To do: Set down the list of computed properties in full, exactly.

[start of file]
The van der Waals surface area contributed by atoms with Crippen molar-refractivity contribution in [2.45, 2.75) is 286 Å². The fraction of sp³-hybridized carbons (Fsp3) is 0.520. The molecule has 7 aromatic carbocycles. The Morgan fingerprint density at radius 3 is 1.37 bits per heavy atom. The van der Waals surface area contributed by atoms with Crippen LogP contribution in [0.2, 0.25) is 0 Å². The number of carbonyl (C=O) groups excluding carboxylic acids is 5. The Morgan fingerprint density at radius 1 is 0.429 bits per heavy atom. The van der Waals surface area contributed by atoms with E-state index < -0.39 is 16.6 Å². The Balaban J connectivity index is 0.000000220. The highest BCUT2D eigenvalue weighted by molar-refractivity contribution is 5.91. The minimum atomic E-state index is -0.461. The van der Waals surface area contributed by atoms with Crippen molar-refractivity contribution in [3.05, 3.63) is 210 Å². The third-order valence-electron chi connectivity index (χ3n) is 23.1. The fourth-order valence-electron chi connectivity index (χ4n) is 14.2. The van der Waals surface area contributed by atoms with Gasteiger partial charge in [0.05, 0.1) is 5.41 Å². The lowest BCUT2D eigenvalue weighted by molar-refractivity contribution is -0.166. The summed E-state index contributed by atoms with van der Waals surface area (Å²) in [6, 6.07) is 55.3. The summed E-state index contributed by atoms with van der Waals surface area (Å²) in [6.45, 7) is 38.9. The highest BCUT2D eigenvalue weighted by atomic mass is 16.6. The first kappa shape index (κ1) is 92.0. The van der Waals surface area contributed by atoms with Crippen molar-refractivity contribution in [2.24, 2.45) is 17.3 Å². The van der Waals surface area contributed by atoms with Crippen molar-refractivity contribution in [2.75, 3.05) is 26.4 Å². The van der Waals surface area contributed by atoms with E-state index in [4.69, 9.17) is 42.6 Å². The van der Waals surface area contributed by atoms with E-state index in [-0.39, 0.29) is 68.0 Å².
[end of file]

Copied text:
The van der Waals surface area contributed by atoms with Crippen molar-refractivity contribution in [2.45, 2.75) is 286 Å². The fraction of sp³-hybridized carbons (Fsp3) is 0.520. The molecule has 7 aromatic carbocycles. The Morgan fingerprint density at radius 3 is 1.37 bits per heavy atom. The van der Waals surface area contributed by atoms with Crippen LogP contribution in [0.2, 0.25) is 0 Å². The number of carbonyl (C=O) groups excluding carboxylic acids is 5. The Morgan fingerprint density at radius 1 is 0.429 bits per heavy atom. The van der Waals surface area contributed by atoms with E-state index < -0.39 is 16.6 Å². The Balaban J connectivity index is 0.000000220. The highest BCUT2D eigenvalue weighted by molar-refractivity contribution is 5.91. The minimum atomic E-state index is -0.461. The van der Waals surface area contributed by atoms with Crippen molar-refractivity contribution in [3.05, 3.63) is 210 Å². The third-order valence-electron chi connectivity index (χ3n) is 23.1. The fourth-order valence-electron chi connectivity index (χ4n) is 14.2. The van der Waals surface area contributed by atoms with Gasteiger partial charge in [0.05, 0.1) is 5.41 Å². The lowest BCUT2D eigenvalue weighted by molar-refractivity contribution is -0.166. The summed E-state index contributed by atoms with van der Waals surface area (Å²) in [6, 6.07) is 55.3. The summed E-state index contributed by atoms with van der Waals surface area (Å²) in [6.45, 7) is 38.9. The highest BCUT2D eigenvalue weighted by atomic mass is 16.6. The first kappa shape index (κ1) is 92.0. The van der Waals surface area contributed by atoms with Crippen molar-refractivity contribution in [2.24, 2.45) is 17.3 Å². The van der Waals surface area contributed by atoms with Crippen molar-refractivity contribution in [2.75, 3.05) is 26.4 Å². The van der Waals surface area contributed by atoms with E-state index in [4.69, 9.17) is 42.6 Å². The van der Waals surface area contributed by atoms with E-state index in [-0.39, 0.29) is 68.0 Å².